1. Vladimir Putin has lost interest in diplomatic efforts to end his war with Ukraine and instead appears set on seizing as much territory as possible, according to three people briefed on conversations with the Russian president. Putin, who was seriously considering a peace deal with Ukraine after Russia suffered battlefield setbacks last month, has told people involved in trying to end the conflict that he sees no prospects for a settlement. “Putin sincerely believes in the nonsense he hears on [Russian] television and he wants to win big,” said a person briefed on the talks. (Source: ft.com)
2. Conquest, war, famine and plague are known as the horsemen of the apocalypse. After the pandemic and the Ukraine war comes the 2023 famine, an event that is not just a speculative possibility but a foreseeable occurrence, given the one-to-one relationship between the use of fertilizers and crop yields. Russia’s military campaign is going badly, even now that the Russian army is focusing on the east and the south. Russia’s biggest strength is that the world is dependent on it. One of the downstream products from Russian commodities are fertilizers. Germany’s farmers have warned of mass crop failures in 2023 as a result of fertilizer shortages, and are calling on the government to build fertilizer reserves. Unfortunately, this is something for the future. It won’t save the world next year. Russia, Ukraine and Belarus together are absolutely critical for the global food supply chains. The focus so far has been on wheat exports. In 2020, Russia was the world’s largest wheat exporter. Ukraine was the fifth largest. But wheat is the not the catastrophic bit. It is fertilizers. The price of nitrogen-based fertilizers has gone up from $200-300 per tonne to $1700. They constitute the largest product group. (Source: eurointelligence.com)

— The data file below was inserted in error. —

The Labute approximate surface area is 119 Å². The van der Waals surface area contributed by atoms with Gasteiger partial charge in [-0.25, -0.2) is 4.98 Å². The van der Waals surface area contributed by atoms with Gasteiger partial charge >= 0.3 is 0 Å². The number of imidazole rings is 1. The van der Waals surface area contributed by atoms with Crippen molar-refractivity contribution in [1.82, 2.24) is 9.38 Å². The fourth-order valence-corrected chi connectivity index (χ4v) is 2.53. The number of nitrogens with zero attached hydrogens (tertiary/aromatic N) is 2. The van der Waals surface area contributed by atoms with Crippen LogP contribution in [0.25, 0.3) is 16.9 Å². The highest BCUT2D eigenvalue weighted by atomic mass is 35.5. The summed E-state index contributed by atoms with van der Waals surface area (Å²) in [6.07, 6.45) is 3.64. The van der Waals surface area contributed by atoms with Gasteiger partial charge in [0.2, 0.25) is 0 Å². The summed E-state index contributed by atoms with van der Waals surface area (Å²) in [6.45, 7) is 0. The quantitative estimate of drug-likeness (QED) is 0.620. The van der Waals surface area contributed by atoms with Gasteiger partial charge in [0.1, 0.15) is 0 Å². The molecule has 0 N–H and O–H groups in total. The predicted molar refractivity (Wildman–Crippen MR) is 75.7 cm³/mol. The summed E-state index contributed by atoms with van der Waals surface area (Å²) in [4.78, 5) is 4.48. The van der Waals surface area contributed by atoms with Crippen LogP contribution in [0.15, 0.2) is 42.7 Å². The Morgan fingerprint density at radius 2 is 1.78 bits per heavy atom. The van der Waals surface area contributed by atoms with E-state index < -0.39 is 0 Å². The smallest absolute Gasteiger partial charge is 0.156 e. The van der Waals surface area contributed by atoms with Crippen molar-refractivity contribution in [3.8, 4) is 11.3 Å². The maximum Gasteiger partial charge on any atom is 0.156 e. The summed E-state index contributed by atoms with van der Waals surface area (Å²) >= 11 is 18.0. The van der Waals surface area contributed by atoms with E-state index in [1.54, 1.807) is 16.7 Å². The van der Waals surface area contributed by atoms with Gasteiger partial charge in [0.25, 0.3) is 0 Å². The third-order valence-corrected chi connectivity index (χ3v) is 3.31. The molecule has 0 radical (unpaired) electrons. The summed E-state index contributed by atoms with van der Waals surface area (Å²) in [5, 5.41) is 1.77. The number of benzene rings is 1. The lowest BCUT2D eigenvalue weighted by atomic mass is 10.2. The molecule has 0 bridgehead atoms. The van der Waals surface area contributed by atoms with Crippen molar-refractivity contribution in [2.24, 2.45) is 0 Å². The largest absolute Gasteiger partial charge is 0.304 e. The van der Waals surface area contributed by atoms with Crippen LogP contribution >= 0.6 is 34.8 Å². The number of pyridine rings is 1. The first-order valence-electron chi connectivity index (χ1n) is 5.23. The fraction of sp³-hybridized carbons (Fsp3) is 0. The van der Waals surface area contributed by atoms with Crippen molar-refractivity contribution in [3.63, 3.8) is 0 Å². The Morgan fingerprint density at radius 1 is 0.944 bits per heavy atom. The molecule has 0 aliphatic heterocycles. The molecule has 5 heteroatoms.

3. Indonesia's ban on palm oil exports -- a bid to stem rising domestic prices -- threatens to further inflate food prices around the world. Indonesian President Joko "Jokowi" Widodo last week said the ban on shipments of "raw materials for cooking oil and cooking oil" will take effect on Thursday and remain in place for an indefinite period. Indonesia's government is expected to announce details of its embargo before then. Palm oil is a key ingredient in a wide range of consumer products, from processed foods to cosmetics, and Indonesia accounts for about 60% of global production. (Source: asia.nikkei.com)
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